All over the world people’s loved ones are returning from beyond. No one knows how or why this is happening, whether it’s a miracle or a sign of the end. Not even Harold and Lucille can agree on whether the boy is real or a wondrous imitation, but one thing they know for sure: he’s their son. As chaos erupts around the globe, the newly reunited Hargrave family finds itself at the center of a community on the brink of collapse, forced to navigate a mysterious new reality and a conflict that threatens to unravel the very meaning of what it is to be human.

Cool, huh? And no, the plot doesn’t involve zombies or aliens.

Recently, you might have seen Jason’s work on television. The Returned was optioned, last year, by Brad Pitt’s production company, Plan B, in association with Brillstein Entertainment and ABC.  ABC has begun airing episodes adapted from the novel under the title “Resurrection.” And, from what I’ve heard the show has already garnered some serious fans. And, we are all waiting with baited breath for Jason’s next novel!

I’m delighted to welcome Jason Mott to ‘The Practice of Creativity’.

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Tell us about your recent novel, The Returned. What inspired it?

The Returned grew out of a dream I had about my mother. Both of my parents have passed away, and I had a dream in the summer of 2010 that I came home from work to find my mother sitting at the kitchen table waiting for me. I came in and sat with her and, for what felt like hours, the two of us simply talked about all of the things that had happened in the nine years since her death. I talked about all of the new friends I’d met, trying to be a writer, etc. It was a very warm and cathartic dream in which, for the first time in nearly a decade, I was back with my mother again.

I awoke the next morning fully expecting to find my mother sitting at the kitchen table. Of course, she wasn’t. That dream stayed with me for weeks and, while telling a friend about it over lunch, he said: “Wouldn’t it be amazing if that really happened? And what if it wasn’t just her?” And that’s where The Returned started.

What’s been the most surprising aspect of being a published novelist?

I think it’s the wonderful experiences I’ve had with readers. From the time the book launched, I began getting emails from readers who told me stories about the people they’d lost and how reading The Returned helped them deal with that loss or, simply, helped them stop and remember someone they loved. That’s more than I ever hoped for and I’m deeply grateful to and appreciative of everyone who takes time to read my work.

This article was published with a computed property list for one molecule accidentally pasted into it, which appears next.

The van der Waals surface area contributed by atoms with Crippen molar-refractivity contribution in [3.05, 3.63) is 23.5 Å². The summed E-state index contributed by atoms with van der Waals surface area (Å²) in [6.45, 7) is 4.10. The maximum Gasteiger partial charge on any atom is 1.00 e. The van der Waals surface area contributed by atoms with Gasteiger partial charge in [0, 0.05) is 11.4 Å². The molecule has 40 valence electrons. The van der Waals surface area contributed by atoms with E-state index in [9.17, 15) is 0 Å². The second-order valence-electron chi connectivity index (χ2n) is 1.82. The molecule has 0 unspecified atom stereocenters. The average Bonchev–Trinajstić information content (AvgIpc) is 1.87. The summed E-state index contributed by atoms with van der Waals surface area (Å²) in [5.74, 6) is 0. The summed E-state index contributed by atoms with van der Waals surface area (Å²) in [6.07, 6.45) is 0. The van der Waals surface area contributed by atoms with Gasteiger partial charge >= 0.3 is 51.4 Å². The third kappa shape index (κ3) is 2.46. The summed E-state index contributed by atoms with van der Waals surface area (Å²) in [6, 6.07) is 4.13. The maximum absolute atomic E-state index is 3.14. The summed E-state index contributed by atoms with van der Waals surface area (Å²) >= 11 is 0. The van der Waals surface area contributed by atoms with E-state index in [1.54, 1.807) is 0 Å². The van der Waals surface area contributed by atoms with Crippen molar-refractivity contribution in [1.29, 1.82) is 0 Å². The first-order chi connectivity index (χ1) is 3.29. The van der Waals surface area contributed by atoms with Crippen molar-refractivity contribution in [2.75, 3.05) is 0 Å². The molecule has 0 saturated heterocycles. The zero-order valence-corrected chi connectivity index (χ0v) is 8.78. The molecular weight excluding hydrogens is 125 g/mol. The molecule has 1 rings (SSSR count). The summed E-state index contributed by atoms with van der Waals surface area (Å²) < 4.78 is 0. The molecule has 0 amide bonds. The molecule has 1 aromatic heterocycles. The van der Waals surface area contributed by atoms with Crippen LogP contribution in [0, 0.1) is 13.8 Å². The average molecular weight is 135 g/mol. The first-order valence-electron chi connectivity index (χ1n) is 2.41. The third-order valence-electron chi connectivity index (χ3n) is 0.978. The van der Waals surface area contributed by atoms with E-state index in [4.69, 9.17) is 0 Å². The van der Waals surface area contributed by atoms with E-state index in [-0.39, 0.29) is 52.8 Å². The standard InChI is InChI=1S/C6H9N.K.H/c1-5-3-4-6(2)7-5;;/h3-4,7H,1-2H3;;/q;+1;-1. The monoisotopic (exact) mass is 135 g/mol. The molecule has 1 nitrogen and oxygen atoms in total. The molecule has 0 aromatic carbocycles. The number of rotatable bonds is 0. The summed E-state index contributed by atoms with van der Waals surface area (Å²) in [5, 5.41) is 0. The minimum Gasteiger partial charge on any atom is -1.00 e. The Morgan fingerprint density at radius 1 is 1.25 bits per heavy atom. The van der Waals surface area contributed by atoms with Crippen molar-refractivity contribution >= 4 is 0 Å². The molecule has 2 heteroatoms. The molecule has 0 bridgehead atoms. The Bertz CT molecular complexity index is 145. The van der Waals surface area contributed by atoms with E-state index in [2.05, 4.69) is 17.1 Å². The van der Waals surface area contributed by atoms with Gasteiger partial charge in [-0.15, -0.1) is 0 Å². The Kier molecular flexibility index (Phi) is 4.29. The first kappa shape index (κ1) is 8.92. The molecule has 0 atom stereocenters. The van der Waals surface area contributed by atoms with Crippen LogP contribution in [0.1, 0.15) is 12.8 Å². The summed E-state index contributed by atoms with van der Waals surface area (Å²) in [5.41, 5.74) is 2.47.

Poetry is one of your loves. What keeps you coming back to the form of poetry for self-expression?

At the end of the day, I’m a fan of writing in all forms, mediums and genres. The stories I first fell in love with as a reader were epic poems, so perhaps that’s what keeps bringing me back to poetry. But I also feel that each type of writing informs the others. I learn about poetry by writing fiction, I learn about fiction by writing poetry, and on and on. I feel that too many writers limit their creative development by only writing in one medium.

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What do you say to yourself on days when the writing feels especially difficult?

“If it were easy, everyone would be doing it.” That may sound like an oversimplification, but it’s also very true. Writing is incredibly tough. I think most people underestimate how tough. And there will be many, many bad days. But when those days come, some people quit, but writers keep writing. I always wanted to be a writer, so I learned to make myself keep going on those days. And I like to think that’s helped me a lot.

What three living writers would you want at a dinner party you were hosting? And why?

Tough question. I’d probably go with Neil Gaiman, J. Michael Straczynski, and John Irving. They’re three writers living writers that I’ve deeply admired not only for the quality of their writing, but for the doggedness of their work ethics. They’re writers who are always working, and that’s what I hope to become.

What’s your best writing tip that you’d like to share?

Less talk about writing, more writing. Which is really just my way of saying “keep writing.” Haha.

 

Jason Mott lives in Bolton, North Carolina. He has a BFA in Fiction and an MFA in Poetry, both from the University of North Carolina at Wilmington. His poetry and fiction has appeared in various journals such as Prick of the Spindle, The Thomas Wolfe Review, The Kakalak Anthology of Carolina Poets, Measure and Chautauqua.  He was nominated for a 2009 Pushcart Prize award.